The most damaging thing had to be the incident involving his son and the subsequent fall-out. After a disastrous drag racing crash, fuelled by alcohol, left Nick Hogan's 23-year-old passenger with irreversible brain damage Hogan and family were caught on tape blaming the comatose victim, whining about the justice system, trying to get star celebrity treatment and house arrest. They even went as far scheming to make money from the paralysed victim’s suffering by hoping to turn the whole sorry affair into a reality TV show.
More recently the few wrestling fans that even bother to watch TNA will have seen him in the General Manager role with the company. His role with them appeared all encompassing. When asked what Hogan’s role would TNA President Dixie Carter stated would be everything from booking talent right through to how the shows looked. If Carter thought that bringing in Hogan back then would be a game changer then she was sadly mistaken. She even brought in Eric Bischoff. That combination worked back in the WCW. Surely it would work again… Well, no. No it didn't work.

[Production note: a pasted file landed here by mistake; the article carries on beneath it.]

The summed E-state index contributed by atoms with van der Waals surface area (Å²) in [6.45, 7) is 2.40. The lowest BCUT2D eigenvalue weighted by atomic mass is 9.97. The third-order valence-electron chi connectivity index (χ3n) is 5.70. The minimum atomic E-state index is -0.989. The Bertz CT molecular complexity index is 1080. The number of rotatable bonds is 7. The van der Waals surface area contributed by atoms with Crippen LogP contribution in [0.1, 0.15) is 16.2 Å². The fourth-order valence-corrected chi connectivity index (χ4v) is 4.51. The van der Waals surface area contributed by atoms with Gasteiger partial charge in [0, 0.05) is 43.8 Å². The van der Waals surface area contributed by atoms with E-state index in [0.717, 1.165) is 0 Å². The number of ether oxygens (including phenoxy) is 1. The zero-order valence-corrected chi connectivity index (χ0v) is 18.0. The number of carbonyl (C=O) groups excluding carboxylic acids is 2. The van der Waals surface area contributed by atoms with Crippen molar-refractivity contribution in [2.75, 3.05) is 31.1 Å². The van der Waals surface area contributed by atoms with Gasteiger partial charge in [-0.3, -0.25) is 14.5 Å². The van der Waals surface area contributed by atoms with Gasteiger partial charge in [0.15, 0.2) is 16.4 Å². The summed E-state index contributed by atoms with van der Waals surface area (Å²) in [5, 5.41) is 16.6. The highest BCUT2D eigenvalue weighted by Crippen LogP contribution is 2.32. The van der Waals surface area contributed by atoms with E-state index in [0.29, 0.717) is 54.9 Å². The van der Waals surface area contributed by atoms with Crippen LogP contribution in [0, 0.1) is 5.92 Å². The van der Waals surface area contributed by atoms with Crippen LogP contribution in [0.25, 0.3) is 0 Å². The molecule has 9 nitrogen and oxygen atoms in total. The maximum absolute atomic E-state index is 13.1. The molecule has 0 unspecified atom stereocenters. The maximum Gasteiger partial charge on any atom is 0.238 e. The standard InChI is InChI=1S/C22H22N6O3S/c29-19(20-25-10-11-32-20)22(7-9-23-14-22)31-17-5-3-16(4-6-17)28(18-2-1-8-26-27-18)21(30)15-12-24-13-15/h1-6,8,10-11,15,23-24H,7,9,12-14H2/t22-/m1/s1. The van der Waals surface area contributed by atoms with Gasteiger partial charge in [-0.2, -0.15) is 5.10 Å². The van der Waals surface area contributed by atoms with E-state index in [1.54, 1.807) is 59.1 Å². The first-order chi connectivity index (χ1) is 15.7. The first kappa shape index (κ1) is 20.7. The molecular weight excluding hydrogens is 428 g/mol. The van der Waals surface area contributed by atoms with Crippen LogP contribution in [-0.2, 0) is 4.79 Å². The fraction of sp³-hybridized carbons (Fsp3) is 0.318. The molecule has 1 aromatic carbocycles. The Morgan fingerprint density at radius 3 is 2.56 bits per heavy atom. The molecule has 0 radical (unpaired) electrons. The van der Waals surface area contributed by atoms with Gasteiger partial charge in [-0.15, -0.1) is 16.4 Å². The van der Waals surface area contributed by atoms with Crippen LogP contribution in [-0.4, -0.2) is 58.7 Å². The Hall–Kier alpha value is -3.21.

One of the first acts was to ditch the six-sided ring that for all the complaints aired from time to time by the talent at least separated the promotion from their competitors. Surely something you would want as a fledgling wrestling company. It is really the only memorable moment from his run there.
Despite Hogan's contract expiration date coming at a time the company was desperately trying to reign-in expenditure, his final scenes saw Dixie Carter beg Hogan to stay. In fairness, that moment probably said more about TNA and Carter than it did about Hogan.
No one can dismiss the achievements that Hogan made in taking wrestling and the WWE to a brand new audience. After all, what came first Wrestlemania or Hulk Hogan is a modern day twist on the chicken and the egg causality dilemma. However, looking at a sixty year old man strut out to the ring clad in a feather boas can't generate a reaction other than pity.
What a toll the last few years have had on the legacy of a man that is synonymous with professional wrestling. No more is Hogan immortal. No more is he the king of the field that he once was the figurehead of. Instead, we have an old man trying to cash in on previous glories. It would probably be amusing if it weren't so tragic.